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College of Arts and Sciences Newsroom

Vectren Gift will Bear Fruit for Lincoln Hill Gardens

The University of Dayton Hanley Sustainability Institute, Mission of Mary Cooperative and East End Community Services will plant a fruit orchard at Lincoln Hill Gardens thanks to a $9,800 gift from Vectren.

The orchard will be situated on a ridge west of three existing Mission of Mary Cooperative hoop houses and the urban garden on the five-acre site at 401 Nassau St. in Dayton's Twin Towers neighborhood.

"Thanks to this generous gift from Vectren, Lincoln Hill Gardens will continue its transformation into a multipurpose, educational greenspace," said Don Pair, acting head of the Hanley Sustainability Institute. "The gift also will help provide fresh fruit and educational workshops for the community."

Local nurseries Siebenthaler's and North Dayton Garden Center will provide and the University of Dayton Sustainability Club will plant the sour cherry, sweet cherry, fig, plum and pawpaw trees this spring, with dwarf apple and pears to be added later this year.

“Access to fresh food is essential in promoting healthy lifestyles, especially in our urban neighborhoods,” said Colleen Ryan, president of Vectren Energy Delivery of Ohio. “We are proud to support the Lincoln Hill Gardens with its transformative combination of educational and recreational components. This orchard will not only play an integral role in the health of residents, it will provide a beautiful landscape for Twin Towers to enjoy.”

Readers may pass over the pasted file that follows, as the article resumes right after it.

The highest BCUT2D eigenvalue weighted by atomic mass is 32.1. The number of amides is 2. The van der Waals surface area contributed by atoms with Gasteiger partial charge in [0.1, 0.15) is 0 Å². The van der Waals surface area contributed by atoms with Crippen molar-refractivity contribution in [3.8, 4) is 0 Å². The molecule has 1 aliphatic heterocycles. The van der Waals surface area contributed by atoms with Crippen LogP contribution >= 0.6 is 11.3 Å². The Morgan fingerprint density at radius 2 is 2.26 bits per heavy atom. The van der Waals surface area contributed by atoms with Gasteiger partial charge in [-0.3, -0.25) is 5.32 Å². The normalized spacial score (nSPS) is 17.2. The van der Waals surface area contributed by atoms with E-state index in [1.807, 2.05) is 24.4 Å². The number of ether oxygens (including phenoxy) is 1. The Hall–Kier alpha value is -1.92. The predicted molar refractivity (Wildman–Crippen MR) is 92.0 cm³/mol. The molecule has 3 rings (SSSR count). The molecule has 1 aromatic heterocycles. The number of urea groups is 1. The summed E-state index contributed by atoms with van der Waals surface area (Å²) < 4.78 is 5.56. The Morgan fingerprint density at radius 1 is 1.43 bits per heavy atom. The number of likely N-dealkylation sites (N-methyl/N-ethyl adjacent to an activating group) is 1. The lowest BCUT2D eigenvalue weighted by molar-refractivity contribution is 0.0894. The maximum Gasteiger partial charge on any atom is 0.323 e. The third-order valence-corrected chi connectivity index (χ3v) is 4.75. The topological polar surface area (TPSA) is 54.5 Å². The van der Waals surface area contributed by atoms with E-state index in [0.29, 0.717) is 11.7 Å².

The University of Dayton Hanley Sustainability Institute, Mission of Mary Cooperative and East End Community Services broke ground on Lincoln Hill Gardens in 2014 and have continued to develop it with assistance from Columbus-based landscape architecture firm MKSK, University of Dayton students and facilities management staff, and Five Rivers MetroParks.

In addition to the orchard and urban garden, which has produced more than 2 tons of food for more than 80 families, the property is landscaped with plants native to the Midwest as well as a natural playground with tree stumps for climbing, tree swings and slides built into hills.

Approximately 55 University of Dayton students from engineering, biology, geology, computer science, human rights, dietetics, visual arts, the Fitz Center, the Rivers Institute, and the sustainability, energy and the environment minor, work at Lincoln Hill Gardens. They assist with site design, surveys, soil restoration, and logo design and branding.

Lincoln Hill Gardens is a signature project for the Hanley Sustainability Institute, established in 2014 with a $12.5 million gift from the foundation of George Hanley '77 and Amanda Hanley. With the gift, the single-largest in University history, the Hanleys challenged the University to become a national leader for innovation in sustainability education.

Since the Institute's launch more than three years ago, students have been involved in every aspect of the it's operation — from staffing and administration to project conception and execution — in keeping with the educational mission.

For more information, contact Shawn Robinson, associate director of news and communications, at

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